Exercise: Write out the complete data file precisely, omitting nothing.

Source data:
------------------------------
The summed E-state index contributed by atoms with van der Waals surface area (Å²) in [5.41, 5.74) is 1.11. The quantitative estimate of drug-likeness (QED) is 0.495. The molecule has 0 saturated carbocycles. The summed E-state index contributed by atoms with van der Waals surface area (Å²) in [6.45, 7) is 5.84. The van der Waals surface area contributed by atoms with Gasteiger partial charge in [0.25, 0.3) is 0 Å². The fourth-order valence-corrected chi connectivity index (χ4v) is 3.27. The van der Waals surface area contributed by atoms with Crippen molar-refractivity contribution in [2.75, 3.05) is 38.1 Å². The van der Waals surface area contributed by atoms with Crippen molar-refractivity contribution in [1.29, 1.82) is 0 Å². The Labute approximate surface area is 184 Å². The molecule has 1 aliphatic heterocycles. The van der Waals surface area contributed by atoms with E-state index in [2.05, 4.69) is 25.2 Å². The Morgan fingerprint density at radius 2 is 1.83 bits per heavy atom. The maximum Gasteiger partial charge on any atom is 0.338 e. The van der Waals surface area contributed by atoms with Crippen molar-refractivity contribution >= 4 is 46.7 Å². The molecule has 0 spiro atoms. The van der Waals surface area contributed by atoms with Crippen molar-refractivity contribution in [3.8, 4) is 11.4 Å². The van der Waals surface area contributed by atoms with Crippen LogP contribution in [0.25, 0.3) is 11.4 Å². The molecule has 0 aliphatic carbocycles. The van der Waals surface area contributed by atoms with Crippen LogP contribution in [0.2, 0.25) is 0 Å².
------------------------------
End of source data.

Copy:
The summed E-state index contributed by atoms with van der Waals surface area (Å²) in [5.41, 5.74) is 1.11. The quantitative estimate of drug-likeness (QED) is 0.495. The molecule has 0 saturated carbocycles. The summed E-state index contributed by atoms with van der Waals surface area (Å²) in [6.45, 7) is 5.84. The van der Waals surface area contributed by atoms with Gasteiger partial charge in [0.25, 0.3) is 0 Å². The fourth-order valence-corrected chi connectivity index (χ4v) is 3.27. The van der Waals surface area contributed by atoms with Crippen molar-refractivity contribution in [2.75, 3.05) is 38.1 Å². The van der Waals surface area contributed by atoms with Crippen molar-refractivity contribution in [1.29, 1.82) is 0 Å². The Labute approximate surface area is 184 Å². The molecule has 1 aliphatic heterocycles. The van der Waals surface area contributed by atoms with E-state index in [2.05, 4.69) is 25.2 Å². The Morgan fingerprint density at radius 2 is 1.83 bits per heavy atom. The maximum Gasteiger partial charge on any atom is 0.338 e. The van der Waals surface area contributed by atoms with Crippen molar-refractivity contribution >= 4 is 46.7 Å². The molecule has 0 spiro atoms. The van der Waals surface area contributed by atoms with Crippen molar-refractivity contribution in [3.8, 4) is 11.4 Å². The van der Waals surface area contributed by atoms with Crippen LogP contribution in [0.25, 0.3) is 11.4 Å². The molecule has 0 aliphatic carbocycles. The van der Waals surface area contributed by atoms with Crippen LogP contribution in [0.2, 0.25) is 0 Å².